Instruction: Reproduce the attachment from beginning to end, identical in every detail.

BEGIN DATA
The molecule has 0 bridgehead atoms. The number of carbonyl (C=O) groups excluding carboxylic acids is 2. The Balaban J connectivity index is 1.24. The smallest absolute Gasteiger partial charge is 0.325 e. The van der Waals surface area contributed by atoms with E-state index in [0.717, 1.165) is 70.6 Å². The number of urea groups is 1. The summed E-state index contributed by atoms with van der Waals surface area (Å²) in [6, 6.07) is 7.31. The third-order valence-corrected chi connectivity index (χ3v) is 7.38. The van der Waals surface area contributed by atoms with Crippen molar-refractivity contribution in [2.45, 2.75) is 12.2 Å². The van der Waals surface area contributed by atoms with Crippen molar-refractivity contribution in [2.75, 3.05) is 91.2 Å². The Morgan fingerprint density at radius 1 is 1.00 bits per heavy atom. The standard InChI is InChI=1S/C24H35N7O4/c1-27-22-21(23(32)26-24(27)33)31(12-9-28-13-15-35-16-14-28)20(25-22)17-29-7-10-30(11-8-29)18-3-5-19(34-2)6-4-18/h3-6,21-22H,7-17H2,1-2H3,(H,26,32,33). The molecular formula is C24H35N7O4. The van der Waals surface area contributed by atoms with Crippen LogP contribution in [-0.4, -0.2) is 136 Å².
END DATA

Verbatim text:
The molecule has 0 bridgehead atoms. The number of carbonyl (C=O) groups excluding carboxylic acids is 2. The Balaban J connectivity index is 1.24. The smallest absolute Gasteiger partial charge is 0.325 e. The van der Waals surface area contributed by atoms with E-state index in [0.717, 1.165) is 70.6 Å². The number of urea groups is 1. The summed E-state index contributed by atoms with van der Waals surface area (Å²) in [6, 6.07) is 7.31. The third-order valence-corrected chi connectivity index (χ3v) is 7.38. The van der Waals surface area contributed by atoms with Crippen molar-refractivity contribution in [2.45, 2.75) is 12.2 Å². The van der Waals surface area contributed by atoms with Crippen molar-refractivity contribution in [2.75, 3.05) is 91.2 Å². The Morgan fingerprint density at radius 1 is 1.00 bits per heavy atom. The standard InChI is InChI=1S/C24H35N7O4/c1-27-22-21(23(32)26-24(27)33)31(12-9-28-13-15-35-16-14-28)20(25-22)17-29-7-10-30(11-8-29)18-3-5-19(34-2)6-4-18/h3-6,21-22H,7-17H2,1-2H3,(H,26,32,33). The molecular formula is C24H35N7O4. The van der Waals surface area contributed by atoms with Crippen LogP contribution in [-0.4, -0.2) is 136 Å².